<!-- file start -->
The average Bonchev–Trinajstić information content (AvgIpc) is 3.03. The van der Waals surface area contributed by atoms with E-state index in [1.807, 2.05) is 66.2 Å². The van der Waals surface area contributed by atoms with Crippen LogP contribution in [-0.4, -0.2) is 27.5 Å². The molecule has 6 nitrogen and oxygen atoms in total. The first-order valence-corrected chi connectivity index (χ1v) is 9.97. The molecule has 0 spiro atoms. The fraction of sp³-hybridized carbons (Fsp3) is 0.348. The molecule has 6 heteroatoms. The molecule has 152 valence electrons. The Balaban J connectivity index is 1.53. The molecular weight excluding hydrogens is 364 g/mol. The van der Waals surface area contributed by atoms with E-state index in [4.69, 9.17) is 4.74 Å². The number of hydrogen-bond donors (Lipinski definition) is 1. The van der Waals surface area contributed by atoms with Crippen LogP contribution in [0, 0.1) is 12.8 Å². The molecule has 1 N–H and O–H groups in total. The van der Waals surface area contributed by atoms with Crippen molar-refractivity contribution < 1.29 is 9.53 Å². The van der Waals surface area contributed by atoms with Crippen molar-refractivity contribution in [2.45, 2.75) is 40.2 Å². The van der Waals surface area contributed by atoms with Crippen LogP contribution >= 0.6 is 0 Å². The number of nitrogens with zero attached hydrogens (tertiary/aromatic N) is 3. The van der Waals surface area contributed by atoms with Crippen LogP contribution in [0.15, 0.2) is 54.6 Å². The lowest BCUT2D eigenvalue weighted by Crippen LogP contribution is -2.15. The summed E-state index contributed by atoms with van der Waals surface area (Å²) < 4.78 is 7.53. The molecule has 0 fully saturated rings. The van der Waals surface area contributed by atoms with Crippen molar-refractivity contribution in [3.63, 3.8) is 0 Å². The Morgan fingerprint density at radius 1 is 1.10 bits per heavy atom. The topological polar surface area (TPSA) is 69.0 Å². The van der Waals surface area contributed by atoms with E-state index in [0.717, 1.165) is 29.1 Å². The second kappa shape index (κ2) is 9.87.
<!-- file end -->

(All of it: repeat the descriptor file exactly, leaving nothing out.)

The average Bonchev–Trinajstić information content (AvgIpc) is 3.03. The van der Waals surface area contributed by atoms with E-state index in [1.807, 2.05) is 66.2 Å². The van der Waals surface area contributed by atoms with Crippen LogP contribution in [-0.4, -0.2) is 27.5 Å². The molecule has 6 nitrogen and oxygen atoms in total. The first-order valence-corrected chi connectivity index (χ1v) is 9.97. The molecule has 0 spiro atoms. The fraction of sp³-hybridized carbons (Fsp3) is 0.348. The molecule has 6 heteroatoms. The molecule has 152 valence electrons. The Balaban J connectivity index is 1.53. The molecular weight excluding hydrogens is 364 g/mol. The van der Waals surface area contributed by atoms with E-state index in [4.69, 9.17) is 4.74 Å². The number of hydrogen-bond donors (Lipinski definition) is 1. The van der Waals surface area contributed by atoms with Crippen LogP contribution in [0, 0.1) is 12.8 Å². The molecule has 1 N–H and O–H groups in total. The van der Waals surface area contributed by atoms with Crippen molar-refractivity contribution < 1.29 is 9.53 Å². The van der Waals surface area contributed by atoms with Crippen molar-refractivity contribution in [2.45, 2.75) is 40.2 Å². The van der Waals surface area contributed by atoms with Crippen LogP contribution >= 0.6 is 0 Å². The number of nitrogens with zero attached hydrogens (tertiary/aromatic N) is 3. The van der Waals surface area contributed by atoms with Crippen LogP contribution in [0.15, 0.2) is 54.6 Å². The lowest BCUT2D eigenvalue weighted by Crippen LogP contribution is -2.15. The summed E-state index contributed by atoms with van der Waals surface area (Å²) < 4.78 is 7.53. The molecule has 0 fully saturated rings. The van der Waals surface area contributed by atoms with Crippen molar-refractivity contribution in [3.63, 3.8) is 0 Å². The Morgan fingerprint density at radius 1 is 1.10 bits per heavy atom. The topological polar surface area (TPSA) is 69.0 Å². The van der Waals surface area contributed by atoms with E-state index in [0.717, 1.165) is 29.1 Å². The second kappa shape index (κ2) is 9.87.